Economic regulation in health care. What can we learn from other regulators? – King’s Fund – 3 November 2011

Posted on November 4, 2011. Filed under: Health Economics | Tags: |

Economic regulation in health care. What can we learn from other regulators? – King’s Fund – 3 November 2011

by Anna Dixon, Tony Harrison, Claire Mundle


Economic regulation was originally set up to regulate natural monopolies in the interests of consumers and to promote competition where appropriate. The need to ensure the health care market operates in the interests of the public and patients is one of the main objectives behind the introduction of economic regulation in health care. Can we learn anything from the experience of economic regulation in other sectors?

The coalition government has built on the market-orientated policies of the previous government, creating a stronger and more independent system of economic regulation that will apply to the whole health care sector, public and private providers. The Health and Social Care Bill proposes extending Monitor’s responsibilities to include:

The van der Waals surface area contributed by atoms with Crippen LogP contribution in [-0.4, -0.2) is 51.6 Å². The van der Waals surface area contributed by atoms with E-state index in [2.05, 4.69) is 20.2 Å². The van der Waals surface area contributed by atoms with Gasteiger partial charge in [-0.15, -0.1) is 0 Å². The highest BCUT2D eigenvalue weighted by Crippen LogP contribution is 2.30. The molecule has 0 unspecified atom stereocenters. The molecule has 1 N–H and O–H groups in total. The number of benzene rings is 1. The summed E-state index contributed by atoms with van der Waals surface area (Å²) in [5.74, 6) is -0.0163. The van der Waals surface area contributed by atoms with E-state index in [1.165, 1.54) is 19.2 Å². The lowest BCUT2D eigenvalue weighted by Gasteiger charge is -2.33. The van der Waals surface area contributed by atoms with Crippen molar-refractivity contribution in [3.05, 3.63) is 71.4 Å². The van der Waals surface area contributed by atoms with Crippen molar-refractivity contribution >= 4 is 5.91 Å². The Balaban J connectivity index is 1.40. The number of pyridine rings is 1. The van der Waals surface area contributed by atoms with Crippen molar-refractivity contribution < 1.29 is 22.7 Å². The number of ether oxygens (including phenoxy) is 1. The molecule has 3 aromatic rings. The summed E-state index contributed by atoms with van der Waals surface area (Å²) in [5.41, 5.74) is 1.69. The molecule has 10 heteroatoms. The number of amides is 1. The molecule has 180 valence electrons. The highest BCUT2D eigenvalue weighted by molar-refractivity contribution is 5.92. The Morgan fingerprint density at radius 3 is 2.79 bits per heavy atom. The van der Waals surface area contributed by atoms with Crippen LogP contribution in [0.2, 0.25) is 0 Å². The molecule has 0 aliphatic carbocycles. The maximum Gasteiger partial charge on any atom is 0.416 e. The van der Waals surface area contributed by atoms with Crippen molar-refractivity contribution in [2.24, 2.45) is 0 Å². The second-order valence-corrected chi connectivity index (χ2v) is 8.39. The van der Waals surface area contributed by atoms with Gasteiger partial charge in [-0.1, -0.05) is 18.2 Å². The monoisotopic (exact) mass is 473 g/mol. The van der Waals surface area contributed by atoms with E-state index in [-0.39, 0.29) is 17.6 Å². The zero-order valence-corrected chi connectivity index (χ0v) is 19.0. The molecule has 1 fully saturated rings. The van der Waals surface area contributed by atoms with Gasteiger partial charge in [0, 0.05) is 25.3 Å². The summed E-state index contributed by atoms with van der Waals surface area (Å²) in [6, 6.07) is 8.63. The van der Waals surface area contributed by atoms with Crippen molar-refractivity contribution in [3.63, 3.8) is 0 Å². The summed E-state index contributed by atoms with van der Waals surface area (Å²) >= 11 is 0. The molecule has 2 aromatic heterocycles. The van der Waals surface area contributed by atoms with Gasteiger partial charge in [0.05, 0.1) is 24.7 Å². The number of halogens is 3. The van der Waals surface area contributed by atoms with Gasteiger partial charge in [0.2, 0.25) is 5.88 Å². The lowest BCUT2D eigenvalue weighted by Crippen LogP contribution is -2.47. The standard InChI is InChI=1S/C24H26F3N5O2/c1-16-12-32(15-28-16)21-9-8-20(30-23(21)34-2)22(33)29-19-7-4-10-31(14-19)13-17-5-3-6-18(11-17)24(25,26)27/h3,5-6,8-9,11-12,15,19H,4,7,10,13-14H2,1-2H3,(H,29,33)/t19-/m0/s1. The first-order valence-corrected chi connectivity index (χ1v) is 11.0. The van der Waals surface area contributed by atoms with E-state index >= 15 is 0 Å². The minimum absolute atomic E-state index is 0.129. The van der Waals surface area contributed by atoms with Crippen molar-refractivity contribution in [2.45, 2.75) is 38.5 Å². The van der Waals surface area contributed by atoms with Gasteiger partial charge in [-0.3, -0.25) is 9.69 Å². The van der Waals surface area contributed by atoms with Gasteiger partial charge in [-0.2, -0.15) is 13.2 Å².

tackling anti-competitive behaviour
ensuring continuity of essential services in the event of financial failure.

There has been some concern about the impact of competition in health care, with critics claiming that it cannot be treated in the same way as the nationalised utilities. Economic regulation in health care seeks to look at these issues dispassionately. It outlines the development of economic regulation in England and describes the differences between the market in health care and the market in the utility sector. In looking at the experiences of other sector-specific economic regulators, it considers their objectives, how they are held to account and what regulatory instruments they use. It also briefly compares the proposals for the regulation of health care in England with the experience of economic regulation of health care in The Netherlands and the United States.”

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